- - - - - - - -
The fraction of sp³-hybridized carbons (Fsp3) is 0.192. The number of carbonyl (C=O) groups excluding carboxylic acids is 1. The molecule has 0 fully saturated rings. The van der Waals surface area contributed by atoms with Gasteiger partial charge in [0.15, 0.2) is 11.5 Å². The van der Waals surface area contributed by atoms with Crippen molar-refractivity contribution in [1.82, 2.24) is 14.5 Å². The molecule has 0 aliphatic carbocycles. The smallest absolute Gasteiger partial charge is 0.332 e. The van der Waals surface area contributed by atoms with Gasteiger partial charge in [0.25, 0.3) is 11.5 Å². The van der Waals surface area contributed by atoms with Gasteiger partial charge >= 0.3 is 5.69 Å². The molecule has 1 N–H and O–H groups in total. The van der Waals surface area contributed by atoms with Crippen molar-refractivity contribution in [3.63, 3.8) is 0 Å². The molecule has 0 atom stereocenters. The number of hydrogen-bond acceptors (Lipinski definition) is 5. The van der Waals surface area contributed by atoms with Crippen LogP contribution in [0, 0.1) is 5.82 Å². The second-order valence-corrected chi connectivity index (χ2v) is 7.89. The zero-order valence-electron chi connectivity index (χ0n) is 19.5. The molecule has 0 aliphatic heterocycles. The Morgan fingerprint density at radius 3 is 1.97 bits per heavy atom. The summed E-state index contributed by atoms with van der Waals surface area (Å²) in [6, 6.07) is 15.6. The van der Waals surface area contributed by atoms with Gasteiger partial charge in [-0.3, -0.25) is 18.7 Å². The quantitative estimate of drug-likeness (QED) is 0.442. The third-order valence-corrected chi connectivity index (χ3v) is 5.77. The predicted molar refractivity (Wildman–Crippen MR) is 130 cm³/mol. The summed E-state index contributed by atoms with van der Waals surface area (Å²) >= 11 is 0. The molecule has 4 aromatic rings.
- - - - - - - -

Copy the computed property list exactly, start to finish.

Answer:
The fraction of sp³-hybridized carbons (Fsp3) is 0.192. The number of carbonyl (C=O) groups excluding carboxylic acids is 1. The molecule has 0 fully saturated rings. The van der Waals surface area contributed by atoms with Gasteiger partial charge in [0.15, 0.2) is 11.5 Å². The van der Waals surface area contributed by atoms with Crippen molar-refractivity contribution in [1.82, 2.24) is 14.5 Å². The molecule has 0 aliphatic carbocycles. The smallest absolute Gasteiger partial charge is 0.332 e. The van der Waals surface area contributed by atoms with Gasteiger partial charge in [0.25, 0.3) is 11.5 Å². The van der Waals surface area contributed by atoms with Gasteiger partial charge >= 0.3 is 5.69 Å². The molecule has 1 N–H and O–H groups in total. The van der Waals surface area contributed by atoms with Crippen molar-refractivity contribution in [3.63, 3.8) is 0 Å². The molecule has 0 atom stereocenters. The number of hydrogen-bond acceptors (Lipinski definition) is 5. The van der Waals surface area contributed by atoms with Crippen LogP contribution in [0, 0.1) is 5.82 Å². The second-order valence-corrected chi connectivity index (χ2v) is 7.89. The zero-order valence-electron chi connectivity index (χ0n) is 19.5. The molecule has 0 aliphatic heterocycles. The Morgan fingerprint density at radius 3 is 1.97 bits per heavy atom. The summed E-state index contributed by atoms with van der Waals surface area (Å²) in [6, 6.07) is 15.6. The van der Waals surface area contributed by atoms with Gasteiger partial charge in [-0.3, -0.25) is 18.7 Å². The quantitative estimate of drug-likeness (QED) is 0.442. The third-order valence-corrected chi connectivity index (χ3v) is 5.77. The predicted molar refractivity (Wildman–Crippen MR) is 130 cm³/mol. The summed E-state index contributed by atoms with van der Waals surface area (Å²) >= 11 is 0. The molecule has 4 aromatic rings.